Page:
Covet/Coven

Witching hour has descended on the fashion world. Fashion Editor, Laurie Shelly takes a look at this growing trend.

On the 27th of September, American designer Rick Owens built a pyre in the centre of Palais de Tokyo in Paris, set it on fire, and sent what he called “California witches” down the catwalk in his Spring 2019 Ready-To-Wear collection, in laser-cut gowns, armour-like cloaks, short angular skirts and wiry, geometric crowns. It was witchcraft being twisted into a new shape and age. There was a sense that his witches were steeling themselves against a threat, but also a spirit of rebellion and subversiveness, a reclamation of witchood and the inverse of a witch hunt; Rick Owens’ witches were carrying their own torches. On that same day, Dr. Christine Blasey Ford testified before the Senate Judiciary Committee against Supreme Court nominee Brett Kavanaugh, after weeks of being threatened and accused of lying about his sexually assaulting her when she was fifteen.

Rick Owens was not the sole designer turning to the occult this season; Ryan Lo explicitly referenced witchcraft in his collection, with pointed pink and red witch hats, and even the traditionally preppy, sporty Ralph Lauren could not help but add touches of sorcery to his huge fiftieth anniversary show, piling up the gemstones and chokers and conjuring up heavy velvets, jewel tones, strange skirts trailing the ground, with sparks of fringing and swirling patchwork. This inclination towards the supernatural is not just being seen in the fashion world; the Chilling Adventures of Sabrina and A Discovery of Witches are taking over the small screen this autumn and winter, while director Luca Guadagnino resurrects 1977 witchcraft horror film Suspiria and reinterprets it for 2018, and there is a growing fascination with astrology and tarot cards. Google searches for healing crystals has increased by 40%  in the last four years. A magical reservoir of power is being tapped into.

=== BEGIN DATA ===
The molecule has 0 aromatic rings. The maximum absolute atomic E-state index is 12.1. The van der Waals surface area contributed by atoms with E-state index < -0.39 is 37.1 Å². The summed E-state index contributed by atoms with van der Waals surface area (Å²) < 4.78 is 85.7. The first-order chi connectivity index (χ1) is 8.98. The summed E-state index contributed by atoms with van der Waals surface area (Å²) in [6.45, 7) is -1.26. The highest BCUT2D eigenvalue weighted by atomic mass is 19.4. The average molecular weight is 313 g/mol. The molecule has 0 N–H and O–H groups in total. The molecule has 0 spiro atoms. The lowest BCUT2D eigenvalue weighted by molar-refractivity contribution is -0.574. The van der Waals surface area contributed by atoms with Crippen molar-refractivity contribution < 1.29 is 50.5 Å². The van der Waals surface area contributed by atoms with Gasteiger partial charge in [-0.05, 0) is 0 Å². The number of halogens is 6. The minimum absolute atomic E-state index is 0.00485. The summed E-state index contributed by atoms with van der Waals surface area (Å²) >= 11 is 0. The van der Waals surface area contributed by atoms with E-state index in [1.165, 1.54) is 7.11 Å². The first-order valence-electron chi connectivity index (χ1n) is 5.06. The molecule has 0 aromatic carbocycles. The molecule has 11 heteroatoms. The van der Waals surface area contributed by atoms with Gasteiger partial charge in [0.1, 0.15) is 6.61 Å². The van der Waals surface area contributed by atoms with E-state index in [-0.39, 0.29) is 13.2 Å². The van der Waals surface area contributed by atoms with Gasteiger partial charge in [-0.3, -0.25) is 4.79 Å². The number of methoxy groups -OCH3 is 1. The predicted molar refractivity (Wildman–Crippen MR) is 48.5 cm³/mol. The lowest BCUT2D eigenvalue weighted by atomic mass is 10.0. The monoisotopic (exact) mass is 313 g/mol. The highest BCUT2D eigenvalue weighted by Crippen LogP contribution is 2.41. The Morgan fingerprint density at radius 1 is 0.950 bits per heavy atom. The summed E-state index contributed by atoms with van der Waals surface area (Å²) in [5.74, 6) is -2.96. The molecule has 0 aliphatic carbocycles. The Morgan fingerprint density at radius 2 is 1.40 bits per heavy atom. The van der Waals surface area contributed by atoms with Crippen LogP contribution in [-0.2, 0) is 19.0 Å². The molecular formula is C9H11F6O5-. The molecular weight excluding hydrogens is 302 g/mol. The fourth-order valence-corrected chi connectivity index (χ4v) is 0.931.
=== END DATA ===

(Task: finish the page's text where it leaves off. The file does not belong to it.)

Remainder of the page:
The word ‘amulet’ comes from the Latin amoliri, to remove or carry away, and our English ‘ameliorate,’ to make something better. The desire to channel a supernatural energy that is so palpable in pop culture and beyond at the moment is probably a subconscious attempt to gain control over powers that seem larger than ourselves in what is a hugely unstable political climate. And in a world where the President of the United States would have us believe that facts can be discarded and the truth can be rewritten,  who is to say that magic and the supernatural don’t exist? So layer up lockets, burn some incense, cast yourself in a cloak, watch cult-classic The Craft, stock up on crystals and precious stones, light candles, cast charms, chant spells, poems, songs, don black lace, ward off evil but also become a redefined version of it— it is the witching hour.